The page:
"How to Spend $100 Million to Really Save Education" is filled with gems. However, as an independent school educator, I think it misses what has to happen but can't, despite millions of dollars: a plate-tectonic shift — not about the teaching, but the learning. A focus on furniture, standardized testing, buildings, textbooks, unions, and even technology cannot move us forward until we move our mind-sets from teacher to student. This shift is what it might take to move our nation toward a creative and transformational place.
Stephen G. Kennedy
Some of these ideas seem promising, some of them are old, and some are wishful thinking. I am a little amused that there was not one suggestion to visit Finland, Japan, South Korea, and other countries to see what works there that could be adapted to our schools.
Forest City, Iowa
As a parent, I don't think we know enough about what variables impact learning. Is it early intervention and schooling, or is it parental engagement? I would love to see a study articulate the top 10 differentiators of great schools and students and good ones.
Education does not take place in the classroom because teachers who are innovative and passionate risk takers do not last in the present system. I asked my daughter, who survived public education, the following questions: How many teachers did you have who were passionate about their subject matter and teaching, and how many good teachers did you have? The response was the same for each: zero. Why would students participate in a system that ignores and disrespects them? Why would teachers?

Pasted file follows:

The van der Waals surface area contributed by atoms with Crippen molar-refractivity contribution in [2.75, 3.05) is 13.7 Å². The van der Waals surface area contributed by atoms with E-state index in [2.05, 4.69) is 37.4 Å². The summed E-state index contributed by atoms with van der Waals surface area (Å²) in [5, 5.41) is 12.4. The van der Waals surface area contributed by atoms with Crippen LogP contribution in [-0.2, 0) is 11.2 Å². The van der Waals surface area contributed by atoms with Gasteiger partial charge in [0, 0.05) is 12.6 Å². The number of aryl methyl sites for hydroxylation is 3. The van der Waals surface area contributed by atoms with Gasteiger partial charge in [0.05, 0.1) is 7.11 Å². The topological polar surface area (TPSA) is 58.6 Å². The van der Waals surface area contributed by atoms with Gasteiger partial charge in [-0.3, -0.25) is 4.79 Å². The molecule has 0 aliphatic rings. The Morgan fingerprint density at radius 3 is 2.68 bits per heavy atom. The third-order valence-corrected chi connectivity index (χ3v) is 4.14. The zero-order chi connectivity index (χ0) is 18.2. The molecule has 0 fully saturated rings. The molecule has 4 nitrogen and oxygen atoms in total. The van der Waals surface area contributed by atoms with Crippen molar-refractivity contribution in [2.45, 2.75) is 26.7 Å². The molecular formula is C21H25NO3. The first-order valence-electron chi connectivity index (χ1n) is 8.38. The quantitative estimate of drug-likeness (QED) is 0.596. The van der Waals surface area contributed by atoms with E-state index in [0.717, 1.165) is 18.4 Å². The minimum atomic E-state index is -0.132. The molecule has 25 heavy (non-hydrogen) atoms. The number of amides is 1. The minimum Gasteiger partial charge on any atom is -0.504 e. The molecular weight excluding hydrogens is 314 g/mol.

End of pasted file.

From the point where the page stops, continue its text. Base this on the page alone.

It's ironic that Fast Company is promoting Michelle Rhee's vision of education for the 21st century ("Forget $100 Million. Michelle Rhee Wants to Spend a Billion!"), given the magazine's announced commitment to innovation. Rhee is a reactionary, not an innovator. She defines education by test scores and measures the careers of teachers by their students' test results. Her Students First platform ignores the core values of a good business operation, in which all of the actors — employees and customers, students and teachers — are viewed as important players. What Rhee is engaged in is politics. But her political skills have been brought to bear in the service of an agenda that views education as an early-20th-century industrial process with a 19th-century knowledge base.
I remember venture capitalists working on much smaller deals 20 years ago (Tech Edge). Back then, I could get interest at the $500,000 level, but today, they won't go near a deal that low, and that's having a negative impact on startups. Eventually, something — like the super angels — will have to disrupt the existing cycles. I am all for it.
The fatal flaw here, and where the Vestas WindMade label becomes transparently commercial, is the part about it being applicable only to products made using energy generated from new equipment ("Tilting at Windmills"). I can see why Vestas would want this, but it penalizes brands that were ahead of the curve in doing the right thing.
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A version of this article appeared in the April 2011 issue of Fast Company magazine.